Sunday 24 September 2017


            This is a proper sequel, in every sense of the word. It takes all the best parts of the first film and either brings it back or enhances it. Though I don't think a lot is enhanced, but given how good the first film is, sometimes its good enough just to enjoy more of the same. And like the first film, Kingsman: The Golden Circle, to my satisfaction, has a very heartful story and some very emotional moments.

              This sequel brings back all the qualities that made the first film great. The high-octane action sequences are great fun to watch - with great action choreographs (especially those whips & lassos) presented by fast camera movements. And given the R-rating, director Matthew Vaughn didn't need to hold back. Although, I have to say it is used more to the comical side than to the gory side of things.

               And there's also some of that fun humour & dialogue. Meanwhile, the plot overall is probably nowhere near best story of the year, but it is decent. And I like the fact that it really progresses the story & development of the characters - which is also why I can say that this film is a proper sequel, because it is, even in the sense of the story.

              But the part I like best is the fact that this film has some very heartful moments. Obviously, I won't spoil them here, but there really are a few scenes I could pick out which were surprisingly quite emotional. So although this film is made more as a fun, silly action movie on the surface, this also shows that Matthew Vaughn cares about the story and the characters - and I like that and that deserves commendation.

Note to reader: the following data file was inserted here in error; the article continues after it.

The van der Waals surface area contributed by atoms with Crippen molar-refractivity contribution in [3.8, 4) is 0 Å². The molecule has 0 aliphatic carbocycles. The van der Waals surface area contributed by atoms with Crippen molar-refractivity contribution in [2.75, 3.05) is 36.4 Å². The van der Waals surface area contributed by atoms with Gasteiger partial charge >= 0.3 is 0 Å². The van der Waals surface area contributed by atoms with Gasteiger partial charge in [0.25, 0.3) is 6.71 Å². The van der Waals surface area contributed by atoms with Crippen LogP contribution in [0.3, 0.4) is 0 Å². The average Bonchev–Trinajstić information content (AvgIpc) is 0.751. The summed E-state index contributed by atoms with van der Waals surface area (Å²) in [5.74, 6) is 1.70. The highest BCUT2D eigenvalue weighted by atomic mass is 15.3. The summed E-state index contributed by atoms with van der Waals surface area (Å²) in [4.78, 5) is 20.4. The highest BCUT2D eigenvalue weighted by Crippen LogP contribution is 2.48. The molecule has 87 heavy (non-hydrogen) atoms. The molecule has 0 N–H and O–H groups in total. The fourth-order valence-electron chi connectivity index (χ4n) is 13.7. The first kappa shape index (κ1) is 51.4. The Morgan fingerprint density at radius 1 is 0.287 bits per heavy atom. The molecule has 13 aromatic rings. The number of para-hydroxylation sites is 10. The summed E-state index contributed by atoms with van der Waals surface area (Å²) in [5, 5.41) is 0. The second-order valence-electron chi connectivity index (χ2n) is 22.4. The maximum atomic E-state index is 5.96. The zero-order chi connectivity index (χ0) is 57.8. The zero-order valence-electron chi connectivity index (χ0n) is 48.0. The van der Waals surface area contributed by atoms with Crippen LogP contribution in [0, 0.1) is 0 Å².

In the end, this film is really a proper sequel in every way, from the story & characters, and to the qualities it brings back. If you have a movie as good as the first Kingsman movie, sometimes more of the same is good enough. And this story moves forward and expands the world, and yes, I want to see more Kingsman movies...

VERDICT: 82 / 100

Sunday 17 September 2017

SPOILER TALK: The Defenders S1

It has been a month since the release of the first season of The Defenders...
But I just have this nagging thought on why, on a very personal level, I didn't actually like it...



               Before I start, I just want to call out again that I didn't necessarily think that this is a terrible show. It's not really a good one either, but as mentioned in my non-spoiler review, there are some things to enjoy from this series, and the story progression of the characters are fine. But there are things which happened which I really didn't like, and this is why I really disliked the final two episodes...because at the end of episode 6...

               Elektra killed Alexandra and took over as the main antagonist. On so many levels, I didn't like this. First and very simply, you had a character like Alexandra played by the amazing Sigourney Weaver who is suddenly undermined by an Elektra character who had been like a lost child throughout the series. Though Alexandra wasn't necessarily a great villain herself, it just gets worse by being undermined by Elektra.